Storage Solutions- You Can Never Have Too Many Labels
Signs, signs everywhere…not a bad concept when working in a storage space. Creating a visual language and protocol is almost as important as the other parts of the organization in a storage space. As with most storage spaces, dozens of people are involved in the care and access and making the process clear and simple should be a major priority for everyone on the team.
- Tag it or bag it: Make sure everything has a tag tied to it if possible with not only the accession number but information that will help with organization and identification. If you can’t add a tag, see if you can put the object in a bag and add labeling to it. If you are working with an art collection it is helpful to include the artists last name, and if you work in an ethnographic museum you can add the region that the work comes from. Whatever bits of info will help identify the work quickly should be added, but remember to keep it simple
- Label all sides: One of my simplest tips for storage organization is to label at least 3- 4 sides of the container that you object is housed in. Labeling many sides raises the chance that the object will not be put back into a location in a way where the collection number and information is not visible easily. If it is a 2-D work, tag the same D-ring consistently so that when it is on the rack you know which side to look at for the label. Being able to find things quickly and easily makes working in a collection space run smoothly and allows for the need for your stakeholders to make creative decisions outside the protocols.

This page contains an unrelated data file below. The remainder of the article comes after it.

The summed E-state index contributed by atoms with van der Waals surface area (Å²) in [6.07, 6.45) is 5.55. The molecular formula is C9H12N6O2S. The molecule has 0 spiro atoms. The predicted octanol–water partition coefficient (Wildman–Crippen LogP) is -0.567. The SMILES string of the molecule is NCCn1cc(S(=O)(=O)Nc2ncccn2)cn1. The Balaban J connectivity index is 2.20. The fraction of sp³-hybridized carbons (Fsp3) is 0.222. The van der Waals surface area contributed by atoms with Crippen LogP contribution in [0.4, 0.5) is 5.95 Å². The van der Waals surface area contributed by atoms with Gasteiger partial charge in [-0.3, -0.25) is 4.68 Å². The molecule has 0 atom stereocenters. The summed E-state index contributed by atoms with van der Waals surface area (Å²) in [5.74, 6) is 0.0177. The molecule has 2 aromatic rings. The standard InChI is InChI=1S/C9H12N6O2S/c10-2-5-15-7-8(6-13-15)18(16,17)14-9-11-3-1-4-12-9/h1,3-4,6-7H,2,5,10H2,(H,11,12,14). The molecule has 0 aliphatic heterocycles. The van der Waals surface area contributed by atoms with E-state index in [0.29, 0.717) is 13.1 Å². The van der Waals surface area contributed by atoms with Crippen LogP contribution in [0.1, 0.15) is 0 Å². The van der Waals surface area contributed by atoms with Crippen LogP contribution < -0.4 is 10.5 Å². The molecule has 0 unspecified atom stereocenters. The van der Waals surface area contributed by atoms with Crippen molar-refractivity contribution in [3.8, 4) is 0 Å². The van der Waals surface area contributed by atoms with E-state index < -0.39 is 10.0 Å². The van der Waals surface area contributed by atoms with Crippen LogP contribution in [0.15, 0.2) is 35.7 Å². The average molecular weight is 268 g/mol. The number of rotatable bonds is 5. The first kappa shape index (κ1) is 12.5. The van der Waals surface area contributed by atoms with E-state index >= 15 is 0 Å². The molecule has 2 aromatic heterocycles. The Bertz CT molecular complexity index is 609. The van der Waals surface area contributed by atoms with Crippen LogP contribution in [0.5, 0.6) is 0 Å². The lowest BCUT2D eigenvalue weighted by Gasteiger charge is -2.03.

- Large Print Locations: Don’t be shy about labeling the locations in your storage area. Label them clearly, and in a large size so that it is easy to see where objects are located and find them. If there is any possibility for confusion about what your indicating add arrows, for instance, if you are labeling a location that is simply floor space in a room add some labels that point in the direction of that section. Also, labeling multiple sides of large locations like floor space can help delineate it clearly. The main rule of thumb is it should be easy to understand what each location is called just by standing in front of it.
- Avoid Getting Lost In Translation: Never assume that everyone in your storage area will remember the procedures. You might have interns, volunteers, or new employees that help manage the collection from time to time. If you have a sign out sheet for location, a special place to gather hardcopy location changes, or some other special protocol make sure that there is a printed copy of those instructions hand for reference by anyone who might need to be in the space. What seems intuitive to us collections managers, might be something that others don’t think about. Have the info handy, and make sure it is written in layman’s terms.
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